The complexity of Indian spices can be intimidating at first. Curries explode in a huge range of colors, bestowed by ginger, coriander, basil, and peppers. Cardamom pods, cloves, and bean-like tamarind look alien at first glance. Arun Puri, head chef at Royal Khyber, harnesses that intricacy, artfully folding more than 38 different herbs and spices into innovative north Indian dishes with healthy twists.
The chef, who has been lauded by publications including the Daily Pilot, uses cream, butter, and oils sparingly, instead whipping up lighter sauces and tandoori breads fortified with protein powder. As he works, mesquite charcoals blaze within an imported tandoori clay oven, grilling meat, seafood, and poultry dishes at temperatures of up to 450 degrees, hot enough to melt diamonds back into delicious carbon. Out in the dining hall, the dishes pair with fine wines and cocktails among cushy silk pillows and intricate Indian artwork.
Ravi and Sunitha Koneru don't much care for limitations. Not in their food, their decor, or their vision. When designing the menu for Chakra Cuisine they saw the entirety of India as a source of inspiration, from the tandoori of the North and the curries of the South to the street food of Bombay and the recipes of their native Hyderbad. And then they looked even further. What they found were ingredients such as banana leaves, scallops, and caramelized pineapples—ingredients rarely used in Indian cuisine that expertly matched the flavor profiles they dreamed up. The result is a blend of traditional and modern, where classic dishes such as chicken tikka masala segue into spicy reinventions, including a vegetable masala quiche.
The dining space is likewise a mix of old and new. Indian accents anchor the sleek, contemporary aesthetic of the dining room and private lounge, while colors drawn from the dishes themselves combine to create a cohesive backdrop. Red and gold dominate the interior, but brighter colors surround the bar, notably inside its seven specialty martinis. As for the outdoor patios, their tables center around a circular fire pit, whose flames tempt guests to sit amid the mandarin-orange trees and tell scary stories about hitchhikers with samosas for hands.
Traditions' authentic Indian menu sates spice-seekers with a host of chicken, lamb, seafood, and vegetarian dishes, all of which are made and spiced to order. The refreshing lentil, mango corn, tomato, and Mulatwani soups (all $3.50) revitalize tired taste buds and bring meaning to the lives of previously empty bowls. A vast selection of entrees helps diners find their culinary love connection, whether it be with the chicken coconut curry ($11.95), the tandoori shrimp ($14.95), or the mugali lamb biryani ($12.95). Release your inner herbivore with a smorgasbord of vegetarian options, or coat throats with the strawberry lassi ($3.50), a popular cold drink made from yogurt, milk, and Indian spices.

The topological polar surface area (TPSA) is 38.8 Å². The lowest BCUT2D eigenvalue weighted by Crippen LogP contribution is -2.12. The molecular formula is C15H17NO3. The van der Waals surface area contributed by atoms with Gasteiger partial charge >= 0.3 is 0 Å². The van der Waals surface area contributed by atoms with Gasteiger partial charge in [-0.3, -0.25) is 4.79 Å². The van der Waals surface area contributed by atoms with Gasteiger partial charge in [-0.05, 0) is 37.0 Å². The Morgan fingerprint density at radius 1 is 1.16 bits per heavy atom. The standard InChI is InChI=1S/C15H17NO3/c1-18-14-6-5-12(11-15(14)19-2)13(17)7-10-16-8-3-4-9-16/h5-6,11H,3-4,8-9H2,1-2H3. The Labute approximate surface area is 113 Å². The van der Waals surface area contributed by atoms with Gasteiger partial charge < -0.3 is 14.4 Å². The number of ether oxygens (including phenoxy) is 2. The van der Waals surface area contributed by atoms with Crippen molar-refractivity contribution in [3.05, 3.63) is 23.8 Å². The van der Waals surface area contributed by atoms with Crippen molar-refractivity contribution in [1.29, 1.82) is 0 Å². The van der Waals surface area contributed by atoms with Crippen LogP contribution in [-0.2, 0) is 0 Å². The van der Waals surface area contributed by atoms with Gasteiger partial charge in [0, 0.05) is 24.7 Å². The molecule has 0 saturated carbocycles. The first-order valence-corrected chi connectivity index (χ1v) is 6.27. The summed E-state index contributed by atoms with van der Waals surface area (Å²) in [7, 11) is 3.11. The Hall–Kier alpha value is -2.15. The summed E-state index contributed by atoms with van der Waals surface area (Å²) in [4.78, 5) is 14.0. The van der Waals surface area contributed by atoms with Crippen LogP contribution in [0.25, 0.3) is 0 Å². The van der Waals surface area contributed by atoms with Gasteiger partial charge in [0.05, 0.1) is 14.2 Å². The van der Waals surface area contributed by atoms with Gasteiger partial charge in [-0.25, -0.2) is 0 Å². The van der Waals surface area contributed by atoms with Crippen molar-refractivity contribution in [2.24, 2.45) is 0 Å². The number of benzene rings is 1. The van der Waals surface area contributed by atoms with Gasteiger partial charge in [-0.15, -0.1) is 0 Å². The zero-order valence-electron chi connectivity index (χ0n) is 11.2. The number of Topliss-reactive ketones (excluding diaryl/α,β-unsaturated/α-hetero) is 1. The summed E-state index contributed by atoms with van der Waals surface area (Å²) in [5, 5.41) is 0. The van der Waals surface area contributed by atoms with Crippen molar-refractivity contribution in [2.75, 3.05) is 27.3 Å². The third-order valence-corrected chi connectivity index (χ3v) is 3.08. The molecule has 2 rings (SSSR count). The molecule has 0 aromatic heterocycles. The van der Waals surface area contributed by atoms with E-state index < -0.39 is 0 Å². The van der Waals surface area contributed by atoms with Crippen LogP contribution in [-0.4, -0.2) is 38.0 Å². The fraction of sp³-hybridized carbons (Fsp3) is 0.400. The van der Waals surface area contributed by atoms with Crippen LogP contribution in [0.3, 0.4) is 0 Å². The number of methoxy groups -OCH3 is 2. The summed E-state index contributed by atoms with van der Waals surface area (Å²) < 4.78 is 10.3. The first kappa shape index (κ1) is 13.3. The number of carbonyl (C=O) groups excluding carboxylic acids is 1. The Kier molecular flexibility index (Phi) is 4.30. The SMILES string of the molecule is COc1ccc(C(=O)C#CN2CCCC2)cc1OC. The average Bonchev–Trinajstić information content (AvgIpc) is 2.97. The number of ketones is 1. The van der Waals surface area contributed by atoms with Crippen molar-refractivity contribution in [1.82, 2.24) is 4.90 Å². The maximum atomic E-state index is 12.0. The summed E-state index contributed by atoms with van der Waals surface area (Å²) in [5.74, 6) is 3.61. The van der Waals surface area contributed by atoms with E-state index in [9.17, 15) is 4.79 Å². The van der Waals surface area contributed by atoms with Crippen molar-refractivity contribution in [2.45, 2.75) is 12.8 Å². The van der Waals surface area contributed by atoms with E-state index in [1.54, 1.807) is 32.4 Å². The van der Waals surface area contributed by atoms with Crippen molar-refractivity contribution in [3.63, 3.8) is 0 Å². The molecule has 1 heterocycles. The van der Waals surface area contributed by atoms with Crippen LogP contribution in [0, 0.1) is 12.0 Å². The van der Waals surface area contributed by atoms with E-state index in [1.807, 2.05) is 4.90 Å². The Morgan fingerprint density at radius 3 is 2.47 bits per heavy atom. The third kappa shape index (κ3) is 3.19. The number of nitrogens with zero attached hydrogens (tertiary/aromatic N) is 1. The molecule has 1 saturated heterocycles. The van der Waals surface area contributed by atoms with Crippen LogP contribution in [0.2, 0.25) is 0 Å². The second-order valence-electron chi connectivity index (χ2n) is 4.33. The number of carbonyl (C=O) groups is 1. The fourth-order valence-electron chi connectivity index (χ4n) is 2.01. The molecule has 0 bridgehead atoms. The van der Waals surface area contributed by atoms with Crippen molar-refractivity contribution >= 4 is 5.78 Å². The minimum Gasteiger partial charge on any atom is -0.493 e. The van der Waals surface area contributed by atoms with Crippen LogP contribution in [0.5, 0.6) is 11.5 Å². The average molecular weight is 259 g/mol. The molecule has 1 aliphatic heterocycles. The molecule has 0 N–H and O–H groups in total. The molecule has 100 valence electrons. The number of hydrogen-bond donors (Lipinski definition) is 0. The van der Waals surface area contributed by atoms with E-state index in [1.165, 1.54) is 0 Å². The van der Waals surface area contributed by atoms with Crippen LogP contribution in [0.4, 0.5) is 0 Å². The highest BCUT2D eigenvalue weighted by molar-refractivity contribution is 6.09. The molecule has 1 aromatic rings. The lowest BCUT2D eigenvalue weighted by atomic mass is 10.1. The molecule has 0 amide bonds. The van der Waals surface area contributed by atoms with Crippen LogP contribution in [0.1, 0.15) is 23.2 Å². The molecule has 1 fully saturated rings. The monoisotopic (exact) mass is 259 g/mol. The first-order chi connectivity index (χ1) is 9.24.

Haveli Indian Restaurant charms visitors with tender morsels of chicken tikka, spiced and marinated lamb, and appetizers of paneer, papads, and mashed potato. The décor imbues a familiar, yet exotic atmosphere, with its sunny, golden walls, booth benches, and Oriental rug patterns on floors and chairs. After guests have settled into these environs, they feast on kewered shish kebab and garlicky shrimp tandoori, ending meals with honeyed gulab jamun, and pistachio-flecked matka kulfi ice cream.
Using traditional ingredients, Mughal Halal Tandoori has created an extensive menu of authentic Indian entrees bursting with a variety of flavors. Send taste buds down a culinary river with a range of Indian breads, including garlic naan (stuffed with freshly diced garlic, $1.50) and aloo kulcha (paratha filled with mildly spiced mashed potatoes and peas, $2.50), before docking at curry port, which is occupied by the likes of murgh makhni (butter chicken curry, $7.95) and tala ghost (lamb curry, $8.95). In addition to specialty dishes cooked in the tandoori, Mughal Halal Tandoori serves up a variety of vegetarian options, such as the bhindi masala (mildly seasoned okra, onion, ginger, and garlic, $6.95) and the bagara baigan (Indian eggplant cooked Hydrabadi style, $6.95). Cleanse a spice-soaked palate with the mango lassi, a traditional Indian drink churned with yogurt and milk and flavored with mango ($2).